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Beacon Fabri-Tac Permanent Adhesive, 4-Ounce
- Great for leather, wood and lace
- Contains 4 ounces
- Made in USA
This item is available because of the Add-on program
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|Sold By||Amazon.com||Amazon.com||Amazon.com||Signature Crafts US||Amazon.com||Amazon.com|
|Item Dimensions||1.97 x 6.3 x 1.57 in||1.69 x 1.69 x 5.81 in||1.69 x 1.69 x 5.81 in||2 x 2 x 7.88 in||1.69 x 1.69 x 5.81 in||1.95 x 1.95 x 7.3 in|
|Item Weight||4.73 ounces||5.44 ounces||5.44 ounces||0.55 lb||5.44 ounces||0.63 lb|
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Fabri-Tac is a crystal adhesive. It's formulated for fast grab, fast dry, and flexibility. It won't stain or soak into fabrics. It's great for leather, wood, and lace. May also be used for home decor, bridal, wearable art, and quick repairs. Not recommended for dry cleaning.
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Beacon Fabri-Tak does an excellent job of bonding fabrics, without soaking through. For guys, its a Godsend---no more stapling torn pants pockets or hemming pant-legs with duck-tape. I've used Fabri-Tak to hem pants, to apply patches to holes in work-clothes, to apply uniform patches, even to make up straps and belts with webbing and plastic buckles. For repair patches, it works better than iron-on patches. The only real major limit is seams which come under alot of stress, such as pants inseams (i.e., crotches) (including zippers), or children's play clothes.
Another use is to make difficult sewing jobs easier. For example, you can "tack" material together for a rough fitting, adjust to a tighter fit, and then sew the seams. Or you can assemble a garment with Fabri-Tac, and then sew it easier (i.e., with simple stitches rather than multiple rows or complicated stitches).
Although no other reviewers mention it, Fabri-Tac is ideal for assembling costumes which will only be worn a few hours and probably never be washed.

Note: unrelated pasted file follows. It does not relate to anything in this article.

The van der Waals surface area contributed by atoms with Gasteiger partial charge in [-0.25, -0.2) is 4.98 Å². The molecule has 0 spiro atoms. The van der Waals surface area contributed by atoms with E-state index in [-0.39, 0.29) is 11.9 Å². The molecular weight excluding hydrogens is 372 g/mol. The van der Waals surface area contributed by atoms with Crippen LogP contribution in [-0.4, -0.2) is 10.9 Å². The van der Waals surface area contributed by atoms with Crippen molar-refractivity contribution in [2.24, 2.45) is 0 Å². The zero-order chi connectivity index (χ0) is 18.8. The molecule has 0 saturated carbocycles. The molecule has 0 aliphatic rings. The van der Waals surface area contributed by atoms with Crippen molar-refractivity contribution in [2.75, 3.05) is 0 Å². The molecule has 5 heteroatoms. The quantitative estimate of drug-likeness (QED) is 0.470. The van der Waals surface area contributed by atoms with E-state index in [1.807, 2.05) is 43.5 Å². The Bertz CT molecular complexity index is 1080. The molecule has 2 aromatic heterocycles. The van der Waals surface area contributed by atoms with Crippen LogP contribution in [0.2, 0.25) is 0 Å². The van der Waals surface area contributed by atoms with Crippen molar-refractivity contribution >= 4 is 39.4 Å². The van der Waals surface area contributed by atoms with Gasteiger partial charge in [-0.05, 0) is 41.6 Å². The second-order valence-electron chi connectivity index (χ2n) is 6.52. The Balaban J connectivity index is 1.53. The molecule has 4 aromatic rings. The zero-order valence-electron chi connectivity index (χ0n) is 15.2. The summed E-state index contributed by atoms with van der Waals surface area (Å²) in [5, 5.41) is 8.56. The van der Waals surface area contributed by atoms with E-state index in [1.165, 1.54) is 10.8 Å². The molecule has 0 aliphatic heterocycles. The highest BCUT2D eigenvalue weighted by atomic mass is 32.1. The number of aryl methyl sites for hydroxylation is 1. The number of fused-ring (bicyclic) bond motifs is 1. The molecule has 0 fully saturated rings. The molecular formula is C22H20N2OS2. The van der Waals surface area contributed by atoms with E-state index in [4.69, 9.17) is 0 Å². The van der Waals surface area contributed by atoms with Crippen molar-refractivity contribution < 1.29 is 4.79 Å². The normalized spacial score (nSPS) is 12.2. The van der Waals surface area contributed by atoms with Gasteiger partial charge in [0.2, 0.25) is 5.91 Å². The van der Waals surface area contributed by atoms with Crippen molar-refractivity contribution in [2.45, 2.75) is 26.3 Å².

FOR UNIFORM OR DECORATIVE PATCHES
1) Mark the target area. I suggest using a soft pencil (or water soluble felt-tip marker) to mark underneath the edges of the patches (where the marks won't show) For round patches, mark the orientation, i.e., the exact top and/or exact bottom. Do NOT wash the garment immediately after applying patches.
2) Apply a light bead of glue 3/16 to 1/4" from the edge around the circumference, and then thin parallel lines about 3/8" apart across the interior which corresponding to embroidered parts of the patch. Some patches are virtually completely filled with embroidery, some aren't---do NOT apply Fabri-Tak to large (> 3/8" in diameter)unbroidered areas, or the patch may "pucker".
3) Align and press hard enough to spread out the glue. Place a heavy object (such as a brick or several thick books) on top of the patch (and underneath if you need to make a flat surface), and leave it for an hour. If you do this alot, then squares of thin plywood the size of the patches (on the top and bottom) and spring clamps will do the trick and allow you to apply several patches at a time.
WARNING--patches applied this way may be impossible to remove after a week---if the patches are temporary, don't be so diligent, a light bead around the circumference is enough, or better yet, sew temporary patches on.
TIP ON USE